File(s) not publicly available

Association of nutrition and immune-endocrine dysfunction with muscle mass and performance in cognitively impaired older adults

journal contribution
posted on 10.06.2021, 10:54 by L. Tay, Pui Lam Bernard LeungPui Lam Bernard Leung, S. Wee, K. S. Tay, N. Ali, M. Chan, W. S. Lim
Background: With lean mass declining early in Alzheimer’s disease, muscle quality beyond quantity is relevant to physical performance. We sought to identify potentially modifiable factors for the differential loss of muscle mass (pre-sarcopenia) and its performance (sarcopenia) in older adults with mild cognitive impairment (MCI) and mild-to-moderate Alzheimer’s disease (AD).
Methods: This is a cross-sectional study of 108 community-dwelling older adults with MCI and mild-to-moderate AD. Participants were categorized as: (i) No sarcopenia (normal muscle mass), (ii) Pre-sarcopenia (low muscle mass without weakness or slowness), (iii) Sarcopenia (low muscle mass AND weak grip strength and/or slow gait speed) using Asian cut-offs. Muscle quality was defined as the ratio of grip and knee extension strength to average arm and leg lean mass respectively. We measured cognitive, functional and physical (Short Physical Performance Battery, SPPB) performance; physical activity level; nutritional status; and blood biomarkers of inflammation and endocrine dysfunction.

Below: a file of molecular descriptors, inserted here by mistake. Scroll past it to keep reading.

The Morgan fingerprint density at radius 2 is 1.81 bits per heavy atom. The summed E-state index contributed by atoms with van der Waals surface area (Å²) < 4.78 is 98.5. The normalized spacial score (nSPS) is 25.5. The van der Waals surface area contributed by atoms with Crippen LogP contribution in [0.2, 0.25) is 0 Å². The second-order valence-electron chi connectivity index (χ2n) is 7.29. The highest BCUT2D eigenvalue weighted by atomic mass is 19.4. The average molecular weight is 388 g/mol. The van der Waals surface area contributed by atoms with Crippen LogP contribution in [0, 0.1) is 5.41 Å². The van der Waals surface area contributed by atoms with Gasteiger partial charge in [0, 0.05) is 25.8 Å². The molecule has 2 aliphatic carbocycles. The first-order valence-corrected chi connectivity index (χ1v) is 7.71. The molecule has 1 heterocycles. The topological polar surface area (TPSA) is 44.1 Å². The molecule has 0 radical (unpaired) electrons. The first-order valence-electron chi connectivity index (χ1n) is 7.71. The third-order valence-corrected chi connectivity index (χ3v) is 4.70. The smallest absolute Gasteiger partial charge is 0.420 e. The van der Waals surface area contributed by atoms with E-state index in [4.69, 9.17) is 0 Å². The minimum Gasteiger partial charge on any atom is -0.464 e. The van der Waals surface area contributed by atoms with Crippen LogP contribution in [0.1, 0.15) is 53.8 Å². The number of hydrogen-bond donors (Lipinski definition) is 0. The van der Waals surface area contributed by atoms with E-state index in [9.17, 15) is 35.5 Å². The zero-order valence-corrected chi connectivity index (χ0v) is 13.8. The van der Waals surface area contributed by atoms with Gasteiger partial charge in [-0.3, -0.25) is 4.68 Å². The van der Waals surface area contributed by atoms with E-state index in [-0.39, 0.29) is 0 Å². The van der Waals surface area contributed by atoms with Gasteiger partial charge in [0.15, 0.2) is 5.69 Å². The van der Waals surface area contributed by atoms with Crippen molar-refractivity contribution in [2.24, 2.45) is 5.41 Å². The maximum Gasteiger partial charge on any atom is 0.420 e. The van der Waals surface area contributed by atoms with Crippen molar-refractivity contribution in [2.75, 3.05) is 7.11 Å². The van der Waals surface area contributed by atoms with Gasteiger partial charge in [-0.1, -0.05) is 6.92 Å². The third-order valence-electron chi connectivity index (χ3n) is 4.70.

Results: SPPB (p = 0.033) and activity level (p = 0.010) were highest in the pre-sarcopenic group. Pre-sarcopenic group had highest arm muscle quality [10.6 (7.7–12.2) vs 13.9 (12.6–15.7) vs 11.3 (9.7–12.8), p < 0.001], despite significantly lower appendicular lean mass than non-sarcopenic group. In multi-nomial logistic regression reference to non-sarcopenic group, malnutrition independently increased risk for both pre-sarcopenia (Relative risk = 7.53, 95% C.I 1.20–47.51, p = 0.032) and sarcopenia (Relative risk = 11.91, 95% C.I 2.85–49.77, p = 0.001). A combined pro-inflammatory and endocrine deficient state significantly increased the risk of sarcopenia (Relative risk = 5.17, 95% C.I 1.31–20.37, p = 0.019).
Conclusion: Malnutrition is a precursor for progressive loss of muscle mass, but a pro-inflammatory and endocrine deficient state may potentially aggravate decline in muscle quality to culminate in frank sarcopenia.


This study was funded by NHG Clinician Scientist Career Scheme CSCS/12002 and NHG CSCS/13001 to Dr Laura Tay, TTSH.


Journal/Conference/Book title

Archives of Gerontology and Geriatrics

Publication date